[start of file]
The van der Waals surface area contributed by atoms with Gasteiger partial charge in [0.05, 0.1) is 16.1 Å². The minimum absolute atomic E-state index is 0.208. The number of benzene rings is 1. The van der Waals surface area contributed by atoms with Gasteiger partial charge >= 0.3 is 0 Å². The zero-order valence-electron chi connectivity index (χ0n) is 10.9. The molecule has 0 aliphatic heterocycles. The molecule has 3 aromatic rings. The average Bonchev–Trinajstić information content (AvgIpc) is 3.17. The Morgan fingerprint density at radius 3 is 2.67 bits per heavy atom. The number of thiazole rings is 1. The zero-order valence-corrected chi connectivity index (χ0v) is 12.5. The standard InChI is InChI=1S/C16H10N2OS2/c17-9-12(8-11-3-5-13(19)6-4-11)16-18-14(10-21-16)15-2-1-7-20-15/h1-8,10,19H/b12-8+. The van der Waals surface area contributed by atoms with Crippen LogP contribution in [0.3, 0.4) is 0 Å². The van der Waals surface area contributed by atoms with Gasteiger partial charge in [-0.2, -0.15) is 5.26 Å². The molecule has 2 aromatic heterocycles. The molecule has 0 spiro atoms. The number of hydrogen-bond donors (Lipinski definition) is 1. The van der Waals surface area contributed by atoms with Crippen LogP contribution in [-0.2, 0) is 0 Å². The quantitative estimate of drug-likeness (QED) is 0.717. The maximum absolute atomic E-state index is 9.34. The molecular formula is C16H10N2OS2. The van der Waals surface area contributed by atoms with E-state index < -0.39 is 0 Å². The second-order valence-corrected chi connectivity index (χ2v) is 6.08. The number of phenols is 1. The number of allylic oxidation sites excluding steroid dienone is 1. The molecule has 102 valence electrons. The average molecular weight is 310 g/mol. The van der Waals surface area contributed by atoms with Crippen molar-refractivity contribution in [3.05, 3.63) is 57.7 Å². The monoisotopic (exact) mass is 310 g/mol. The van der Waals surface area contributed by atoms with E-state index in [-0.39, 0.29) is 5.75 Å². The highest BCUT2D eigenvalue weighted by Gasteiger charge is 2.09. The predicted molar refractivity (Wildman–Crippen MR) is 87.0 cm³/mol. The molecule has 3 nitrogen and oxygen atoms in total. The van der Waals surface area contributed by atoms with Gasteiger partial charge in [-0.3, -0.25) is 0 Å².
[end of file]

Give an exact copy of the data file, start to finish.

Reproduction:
The van der Waals surface area contributed by atoms with Gasteiger partial charge in [0.05, 0.1) is 16.1 Å². The minimum absolute atomic E-state index is 0.208. The number of benzene rings is 1. The van der Waals surface area contributed by atoms with Gasteiger partial charge >= 0.3 is 0 Å². The zero-order valence-electron chi connectivity index (χ0n) is 10.9. The molecule has 0 aliphatic heterocycles. The molecule has 3 aromatic rings. The average Bonchev–Trinajstić information content (AvgIpc) is 3.17. The Morgan fingerprint density at radius 3 is 2.67 bits per heavy atom. The number of thiazole rings is 1. The zero-order valence-corrected chi connectivity index (χ0v) is 12.5. The standard InChI is InChI=1S/C16H10N2OS2/c17-9-12(8-11-3-5-13(19)6-4-11)16-18-14(10-21-16)15-2-1-7-20-15/h1-8,10,19H/b12-8+. The van der Waals surface area contributed by atoms with Crippen LogP contribution in [0.3, 0.4) is 0 Å². The van der Waals surface area contributed by atoms with Gasteiger partial charge in [-0.2, -0.15) is 5.26 Å². The molecule has 2 aromatic heterocycles. The molecule has 0 spiro atoms. The number of hydrogen-bond donors (Lipinski definition) is 1. The van der Waals surface area contributed by atoms with Crippen LogP contribution in [-0.2, 0) is 0 Å². The quantitative estimate of drug-likeness (QED) is 0.717. The maximum absolute atomic E-state index is 9.34. The molecular formula is C16H10N2OS2. The van der Waals surface area contributed by atoms with E-state index < -0.39 is 0 Å². The second-order valence-corrected chi connectivity index (χ2v) is 6.08. The number of phenols is 1. The number of allylic oxidation sites excluding steroid dienone is 1. The molecule has 102 valence electrons. The average molecular weight is 310 g/mol. The van der Waals surface area contributed by atoms with Crippen molar-refractivity contribution in [3.05, 3.63) is 57.7 Å². The monoisotopic (exact) mass is 310 g/mol. The van der Waals surface area contributed by atoms with E-state index in [-0.39, 0.29) is 5.75 Å². The highest BCUT2D eigenvalue weighted by Gasteiger charge is 2.09. The predicted molar refractivity (Wildman–Crippen MR) is 87.0 cm³/mol. The molecule has 3 nitrogen and oxygen atoms in total. The van der Waals surface area contributed by atoms with Gasteiger partial charge in [-0.3, -0.25) is 0 Å².